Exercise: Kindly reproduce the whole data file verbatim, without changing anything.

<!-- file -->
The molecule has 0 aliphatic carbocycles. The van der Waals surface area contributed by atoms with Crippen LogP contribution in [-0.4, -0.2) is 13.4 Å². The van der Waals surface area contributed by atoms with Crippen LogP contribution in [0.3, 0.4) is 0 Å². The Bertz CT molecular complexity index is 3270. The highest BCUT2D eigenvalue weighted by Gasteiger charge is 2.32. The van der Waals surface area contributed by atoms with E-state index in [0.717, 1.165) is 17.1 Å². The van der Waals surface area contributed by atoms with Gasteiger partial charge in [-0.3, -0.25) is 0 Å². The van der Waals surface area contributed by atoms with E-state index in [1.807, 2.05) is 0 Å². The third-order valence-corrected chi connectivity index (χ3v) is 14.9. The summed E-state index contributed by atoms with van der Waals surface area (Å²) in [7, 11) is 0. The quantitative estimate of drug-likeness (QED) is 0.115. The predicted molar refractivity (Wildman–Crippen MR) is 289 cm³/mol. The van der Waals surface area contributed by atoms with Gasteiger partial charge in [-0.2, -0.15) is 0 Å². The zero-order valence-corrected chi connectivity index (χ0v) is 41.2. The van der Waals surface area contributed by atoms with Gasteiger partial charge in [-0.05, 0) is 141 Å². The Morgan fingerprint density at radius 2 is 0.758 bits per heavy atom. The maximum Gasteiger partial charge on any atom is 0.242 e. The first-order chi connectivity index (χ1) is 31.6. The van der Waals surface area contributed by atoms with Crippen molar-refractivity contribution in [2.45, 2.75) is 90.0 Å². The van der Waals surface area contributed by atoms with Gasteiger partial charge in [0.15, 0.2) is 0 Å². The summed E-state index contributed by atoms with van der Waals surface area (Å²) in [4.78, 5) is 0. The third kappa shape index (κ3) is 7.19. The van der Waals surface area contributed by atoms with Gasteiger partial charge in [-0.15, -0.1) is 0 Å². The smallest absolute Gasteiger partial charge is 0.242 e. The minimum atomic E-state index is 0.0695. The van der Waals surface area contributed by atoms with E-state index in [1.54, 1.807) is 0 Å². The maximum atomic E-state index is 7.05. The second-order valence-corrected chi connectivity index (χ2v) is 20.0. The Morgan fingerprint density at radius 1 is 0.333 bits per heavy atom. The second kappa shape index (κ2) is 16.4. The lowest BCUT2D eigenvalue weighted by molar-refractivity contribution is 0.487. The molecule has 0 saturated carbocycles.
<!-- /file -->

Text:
The molecule has 0 aliphatic carbocycles. The van der Waals surface area contributed by atoms with Crippen LogP contribution in [-0.4, -0.2) is 13.4 Å². The van der Waals surface area contributed by atoms with Crippen LogP contribution in [0.3, 0.4) is 0 Å². The Bertz CT molecular complexity index is 3270. The highest BCUT2D eigenvalue weighted by Gasteiger charge is 2.32. The van der Waals surface area contributed by atoms with E-state index in [0.717, 1.165) is 17.1 Å². The van der Waals surface area contributed by atoms with Gasteiger partial charge in [-0.3, -0.25) is 0 Å². The van der Waals surface area contributed by atoms with E-state index in [1.807, 2.05) is 0 Å². The third-order valence-corrected chi connectivity index (χ3v) is 14.9. The summed E-state index contributed by atoms with van der Waals surface area (Å²) in [7, 11) is 0. The quantitative estimate of drug-likeness (QED) is 0.115. The predicted molar refractivity (Wildman–Crippen MR) is 289 cm³/mol. The van der Waals surface area contributed by atoms with Gasteiger partial charge in [-0.2, -0.15) is 0 Å². The zero-order valence-corrected chi connectivity index (χ0v) is 41.2. The van der Waals surface area contributed by atoms with Gasteiger partial charge in [-0.05, 0) is 141 Å². The Morgan fingerprint density at radius 2 is 0.758 bits per heavy atom. The maximum Gasteiger partial charge on any atom is 0.242 e. The first-order chi connectivity index (χ1) is 31.6. The van der Waals surface area contributed by atoms with Crippen molar-refractivity contribution in [2.45, 2.75) is 90.0 Å². The van der Waals surface area contributed by atoms with Gasteiger partial charge in [0.15, 0.2) is 0 Å². The summed E-state index contributed by atoms with van der Waals surface area (Å²) in [4.78, 5) is 0. The third kappa shape index (κ3) is 7.19. The van der Waals surface area contributed by atoms with Gasteiger partial charge in [-0.15, -0.1) is 0 Å². The smallest absolute Gasteiger partial charge is 0.242 e. The minimum atomic E-state index is 0.0695. The van der Waals surface area contributed by atoms with E-state index in [1.54, 1.807) is 0 Å². The maximum atomic E-state index is 7.05. The second-order valence-corrected chi connectivity index (χ2v) is 20.0. The Morgan fingerprint density at radius 1 is 0.333 bits per heavy atom. The second kappa shape index (κ2) is 16.4. The lowest BCUT2D eigenvalue weighted by molar-refractivity contribution is 0.487. The molecule has 0 saturated carbocycles.